Water: it makes up three quarters of our planet, and it makes up three quarters of your body. We swim in it until the day we’re born; all our life our body craves it. When you find out what happens in your body under stress, you’ll see why, and believe me, it will drive you to drink.
The link between water and stress reduction is well documented. All of our organs, including our brains, need water to function properly. If you’re dehydrated, your body isn’t running well — and that can lead to stress.
When we are under stress, which is most of the time, our stone-age reflexes think they are helping by thickening our blood. The spleen, a fist sized organ under the left ribs, squirts out it’s thick paste of red blood cells, to help us carry more oxygen to the muscles. That’s why we can run faster than a speeding bullet if a wild animal is attacking us, and why Usain Bolt cannot set a world record on an empty practice track. But for most of us desk potatoes, there is nowhere to run when stress strikes, so our blood just thickens, and sits there, waiting for the wild animal that never comes.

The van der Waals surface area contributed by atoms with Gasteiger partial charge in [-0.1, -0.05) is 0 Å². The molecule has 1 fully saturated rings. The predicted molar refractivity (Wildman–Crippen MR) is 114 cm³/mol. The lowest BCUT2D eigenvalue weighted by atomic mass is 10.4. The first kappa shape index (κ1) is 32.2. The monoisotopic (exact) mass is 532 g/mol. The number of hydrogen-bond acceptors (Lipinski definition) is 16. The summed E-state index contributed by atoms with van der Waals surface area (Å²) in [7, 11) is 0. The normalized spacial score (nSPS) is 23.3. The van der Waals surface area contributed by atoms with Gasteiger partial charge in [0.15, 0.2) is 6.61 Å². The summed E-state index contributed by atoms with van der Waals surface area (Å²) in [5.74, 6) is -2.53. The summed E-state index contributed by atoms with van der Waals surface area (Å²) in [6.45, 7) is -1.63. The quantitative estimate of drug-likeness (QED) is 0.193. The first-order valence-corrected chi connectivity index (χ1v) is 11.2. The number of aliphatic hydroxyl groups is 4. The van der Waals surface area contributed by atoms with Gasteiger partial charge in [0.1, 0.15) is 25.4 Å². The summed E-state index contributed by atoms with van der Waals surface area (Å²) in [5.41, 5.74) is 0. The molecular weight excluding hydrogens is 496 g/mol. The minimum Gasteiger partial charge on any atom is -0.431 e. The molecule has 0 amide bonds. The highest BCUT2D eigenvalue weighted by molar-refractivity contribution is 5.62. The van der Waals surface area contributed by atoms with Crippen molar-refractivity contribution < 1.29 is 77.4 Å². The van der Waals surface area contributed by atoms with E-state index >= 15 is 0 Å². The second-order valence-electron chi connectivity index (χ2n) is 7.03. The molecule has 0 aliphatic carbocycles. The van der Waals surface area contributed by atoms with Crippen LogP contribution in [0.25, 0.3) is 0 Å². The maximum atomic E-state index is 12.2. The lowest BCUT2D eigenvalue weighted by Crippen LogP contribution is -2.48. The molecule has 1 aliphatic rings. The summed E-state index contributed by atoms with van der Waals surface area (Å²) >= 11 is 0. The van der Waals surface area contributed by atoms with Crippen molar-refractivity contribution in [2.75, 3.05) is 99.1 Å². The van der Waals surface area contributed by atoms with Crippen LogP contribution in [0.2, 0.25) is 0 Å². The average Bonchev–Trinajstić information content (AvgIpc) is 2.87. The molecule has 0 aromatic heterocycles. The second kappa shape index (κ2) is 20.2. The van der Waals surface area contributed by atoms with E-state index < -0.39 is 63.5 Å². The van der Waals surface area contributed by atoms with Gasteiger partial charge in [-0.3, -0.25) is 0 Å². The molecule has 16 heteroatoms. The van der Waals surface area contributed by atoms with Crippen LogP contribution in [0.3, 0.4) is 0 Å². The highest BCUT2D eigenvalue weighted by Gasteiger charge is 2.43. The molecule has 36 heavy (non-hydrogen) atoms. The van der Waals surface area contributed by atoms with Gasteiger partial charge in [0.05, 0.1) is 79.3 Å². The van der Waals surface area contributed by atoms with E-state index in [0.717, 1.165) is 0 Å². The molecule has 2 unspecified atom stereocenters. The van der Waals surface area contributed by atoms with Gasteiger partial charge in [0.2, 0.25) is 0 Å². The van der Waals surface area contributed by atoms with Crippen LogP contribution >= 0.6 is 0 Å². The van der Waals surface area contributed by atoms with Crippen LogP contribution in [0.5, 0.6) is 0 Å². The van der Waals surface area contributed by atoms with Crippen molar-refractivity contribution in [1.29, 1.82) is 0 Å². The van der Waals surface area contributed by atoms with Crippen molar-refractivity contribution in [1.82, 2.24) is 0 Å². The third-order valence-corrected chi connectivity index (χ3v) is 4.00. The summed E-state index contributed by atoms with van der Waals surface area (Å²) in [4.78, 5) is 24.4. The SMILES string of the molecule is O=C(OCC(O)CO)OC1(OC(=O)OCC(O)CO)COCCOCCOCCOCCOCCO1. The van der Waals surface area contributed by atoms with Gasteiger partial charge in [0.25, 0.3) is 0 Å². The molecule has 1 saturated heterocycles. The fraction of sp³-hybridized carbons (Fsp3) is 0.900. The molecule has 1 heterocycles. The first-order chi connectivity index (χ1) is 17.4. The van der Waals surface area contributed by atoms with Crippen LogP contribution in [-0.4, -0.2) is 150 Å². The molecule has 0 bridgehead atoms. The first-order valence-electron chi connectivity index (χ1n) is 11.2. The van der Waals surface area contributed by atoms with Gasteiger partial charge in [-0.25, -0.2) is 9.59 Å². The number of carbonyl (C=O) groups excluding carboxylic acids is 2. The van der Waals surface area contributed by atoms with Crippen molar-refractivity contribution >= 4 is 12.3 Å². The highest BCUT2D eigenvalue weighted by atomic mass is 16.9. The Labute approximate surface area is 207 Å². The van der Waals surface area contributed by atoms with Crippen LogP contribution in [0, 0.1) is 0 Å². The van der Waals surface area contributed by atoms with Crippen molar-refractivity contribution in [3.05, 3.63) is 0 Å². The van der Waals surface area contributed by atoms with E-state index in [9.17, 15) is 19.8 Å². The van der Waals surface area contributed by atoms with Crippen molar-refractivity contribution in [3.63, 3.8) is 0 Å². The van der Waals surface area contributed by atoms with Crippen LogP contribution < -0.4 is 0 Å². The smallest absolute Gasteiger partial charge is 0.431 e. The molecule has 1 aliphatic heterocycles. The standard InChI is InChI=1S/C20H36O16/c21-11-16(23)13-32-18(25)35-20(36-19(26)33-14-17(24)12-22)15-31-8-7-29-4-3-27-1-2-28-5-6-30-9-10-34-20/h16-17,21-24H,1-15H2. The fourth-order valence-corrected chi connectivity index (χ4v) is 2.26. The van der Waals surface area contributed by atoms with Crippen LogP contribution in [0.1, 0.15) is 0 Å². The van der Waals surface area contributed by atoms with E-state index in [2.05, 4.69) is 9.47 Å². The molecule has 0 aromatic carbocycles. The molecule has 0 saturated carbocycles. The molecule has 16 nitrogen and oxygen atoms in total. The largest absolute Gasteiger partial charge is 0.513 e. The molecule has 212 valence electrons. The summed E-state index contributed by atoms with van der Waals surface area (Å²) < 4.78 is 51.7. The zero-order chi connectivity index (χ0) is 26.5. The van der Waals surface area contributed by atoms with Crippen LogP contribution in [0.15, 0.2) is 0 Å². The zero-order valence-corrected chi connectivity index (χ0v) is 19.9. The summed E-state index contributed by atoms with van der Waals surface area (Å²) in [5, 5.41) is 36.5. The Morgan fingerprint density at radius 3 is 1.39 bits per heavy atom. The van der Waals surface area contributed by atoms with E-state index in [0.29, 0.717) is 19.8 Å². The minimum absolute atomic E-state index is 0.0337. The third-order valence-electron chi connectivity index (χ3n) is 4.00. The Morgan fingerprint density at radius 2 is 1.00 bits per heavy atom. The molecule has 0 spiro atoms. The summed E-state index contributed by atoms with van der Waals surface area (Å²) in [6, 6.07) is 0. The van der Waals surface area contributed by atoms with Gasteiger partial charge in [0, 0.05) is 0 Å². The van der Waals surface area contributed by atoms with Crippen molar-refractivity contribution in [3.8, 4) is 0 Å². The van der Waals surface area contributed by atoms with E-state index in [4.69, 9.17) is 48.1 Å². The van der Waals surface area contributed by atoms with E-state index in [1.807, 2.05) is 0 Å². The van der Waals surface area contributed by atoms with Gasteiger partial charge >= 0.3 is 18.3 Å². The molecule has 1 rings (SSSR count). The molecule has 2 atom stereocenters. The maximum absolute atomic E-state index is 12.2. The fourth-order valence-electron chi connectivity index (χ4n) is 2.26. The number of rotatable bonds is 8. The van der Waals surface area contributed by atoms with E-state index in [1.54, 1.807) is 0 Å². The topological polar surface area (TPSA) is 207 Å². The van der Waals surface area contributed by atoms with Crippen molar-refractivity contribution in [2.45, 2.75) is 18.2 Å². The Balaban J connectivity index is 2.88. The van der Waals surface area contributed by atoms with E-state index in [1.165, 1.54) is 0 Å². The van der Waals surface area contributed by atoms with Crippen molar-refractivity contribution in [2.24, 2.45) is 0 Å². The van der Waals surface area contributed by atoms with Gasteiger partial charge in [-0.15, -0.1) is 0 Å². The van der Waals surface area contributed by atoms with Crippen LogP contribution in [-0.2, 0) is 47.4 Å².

The fact that a stressful phone-call from the tax department can turn your blood to porridge could clog a coronary artery, and cause a heart attack. One of the simple things you can do to fight back, apart from not answering the phone, is to drink eight glasses of water every day. Taking in more water helps to dilute the blood, and this is about the only way to accomplish that feat without side-effects. If you don’t like your tap water, or you don’t know who’s been camping up-stream, then invest in bottled water. It comes up from pure wells, after years of natural filtration, and is a lot cheaper than some of the other vintages you might be considering.
Here’s an action tip:
How can you build more water consumption into your day?
- Carry an insulated sports bottle with you and fill it up periodically.
- Keep a glass of water on your desk at work.
- Keep another glass next to your bed. Many of us wake up dehydrated first thing in the morning.
- Switch one glass of soda or cup of coffee for a glass of water.
- Drink small amounts of water throughout the day.
That doesn’t mean that drinking plenty of water throughout the day will magically cause your money problems, your kids’ troubles at school, and your deadlines at work to disappear. But if you’re already stressed by coping with all of these things, you don’t need the additional stress of dehydration to add to your burden.
By the way, drinking eight glasses a day may also take years off your face, by re-hydrating the skin. So raise your glasses, all eight of them, and let’s drink to your health: with water.